Protocols target pregnant domestic abuse victims
Abuse often begins in pregnancy
(Editor's note: In this issue of Women's Health Center Management, we begin the first of a two-part series on domestic violence and pregnancy. The following article discusses the link between violence and pregnancy and how to increase awareness, screening, and prevention at your facility. Next month's issue will profile an award-winning program that established a protocol for a hospital system to treat victims of domestic violence. We'll also give you some shocking statistics from a study of domestic violence victims.)
Despite the national attention domestic violence has received in recent years, little research has focused on victims who are pregnant - although pregnancy often ignites the abuse. Emerging statistics on violence against pregnant women are haunting.
Kathleen Furniss, MSN, nurse practitioner in women's health at the University of Medicine and Dentistry in Newark, NJ, says that of the 2 million to 4 million women who are assaulted by their partners each year, one in six are pregnant.
"Women in abusive relationships are at risk for serious physical problems, such as injury, miscarriage, premature labor, low birth weight delivery, substance abuse, and even death," she says. "The attacks are repetitive, intentional, and exacerbate over time." What's more, Furniss says, the attacks frequently begin at pregnancy.
"In an abusive relationship, the abuser controls his partner to fulfill his self-esteem, so you can see why pregnancy exacerbates abuse," explains Kathleen Slammon, MSW, CSW, director of Safe Passage, a domestic abuse program at Sisters Hospital, Buffalo, NY. "During this time, the pregnant woman has a number of health care providers and family involved with her life, and she is focused on taking care of herself and the pregnancy. The attention is taken away from her partner, which causes the abuser to feel isolated and jealous and afraid of losing control over her.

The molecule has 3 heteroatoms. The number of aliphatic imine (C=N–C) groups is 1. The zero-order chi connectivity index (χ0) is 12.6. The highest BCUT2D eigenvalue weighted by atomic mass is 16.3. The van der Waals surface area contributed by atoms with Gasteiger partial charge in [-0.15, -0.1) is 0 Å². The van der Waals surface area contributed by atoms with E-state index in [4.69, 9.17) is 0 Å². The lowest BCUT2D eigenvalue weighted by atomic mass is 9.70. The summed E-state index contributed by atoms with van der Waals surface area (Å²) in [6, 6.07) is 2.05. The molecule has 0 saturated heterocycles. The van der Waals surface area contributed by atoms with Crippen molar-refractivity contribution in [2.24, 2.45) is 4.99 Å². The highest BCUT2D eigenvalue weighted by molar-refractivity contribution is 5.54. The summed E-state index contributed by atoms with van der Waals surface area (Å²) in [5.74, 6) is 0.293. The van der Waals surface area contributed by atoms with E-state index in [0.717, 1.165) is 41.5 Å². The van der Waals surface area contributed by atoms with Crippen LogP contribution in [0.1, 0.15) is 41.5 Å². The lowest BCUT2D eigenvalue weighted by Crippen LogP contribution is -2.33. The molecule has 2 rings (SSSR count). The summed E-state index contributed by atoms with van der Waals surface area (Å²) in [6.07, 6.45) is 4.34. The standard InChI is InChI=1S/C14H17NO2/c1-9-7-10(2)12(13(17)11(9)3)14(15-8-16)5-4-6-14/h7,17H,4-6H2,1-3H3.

"It's often when victims are pregnant that they seek help because they see their pregnancy in danger," Slammon says. "However, it's difficult for them because many of the partners are older, and the victim is financially dependent on them. Leaving means having no other resources."
Abuse in pregnancy is associated with increased used of tobacco, alcohol, and illicit drugs, Furniss says. "What's more, pregnant adolescents are at very high risk, as 22% of pregnant teens are in abusive relationships," she says.
As more research on this topic comes to light, health care professionals are increasing their awareness about the extent of the problem and the role they play in preventing it. Screening is key.
"When you look at the magnitude of the entire problem, the prevalence of domestic violence is higher than most diseases that are screened for during pregnancy," says Eileen Meisner, BSN, coordinator of Women's and Family Services at Lutheran Medical Center in Wheat Ridge, CO. "Just as it would be negligent not to screen for things like blood-type compatibility and gestational diabetes, so it's negligent not to screen for domestic abuse."
However, routine screening isn't offered by many providers. "From a medical point of view, there has not been a lot of research in this area, so it's not something health care providers are trained to think about," she says. "And although health care providers talk about very intimate things like sexuality with their patients, they're afraid of offending patients when it comes to domestic abuse."
Time constraints add to the problem because it's not something that can be ascertained quickly, she says. Also, domestic violence can be hard to identify since it's frequently unnoticeable, with victims having vague complaints and various injuries in different stages of healing. "Battered women may be injured and bleeding in the ER but healthy and smiling in non-emergent visits," Furniss says. "Therefore, it's essential for women's health settings to have a high index of suspicion for every female patient."
Meisner says, "The problem is that there are no defined risk factors - the demographics are all over the place. Sometimes we can recognize domestic abuse because of suicide attempts, depression, or because they have repetitive psychosomatic complaints. We try to pick up on clues and ask direct questions. Another clue is the partner's behavior. Abusive partners will be overly concerned about their pregnant wife or girlfriend. They're very controlling, so they won't leave the patient's room and want to answer all questions for her. Once we can get the male partner to leave, we ask the patient if she feels safe."
Meisner says Lutheran Medical Center has made identification and referral of abuse victims a priority. Last year, the entire hospital was required to attend training by Assault Survivors Assistance Program, the hospital's domestic violence program.
"It's important to explain that health care professionals should not see themselves as experts in partner violence; rather that their responsibility is to incorporate screening into their areas by identifying and reporting," says Meisner. "Because of the training, people throughout the hospital now are more comfortable in addressing domestic abuse because they understand their obligation."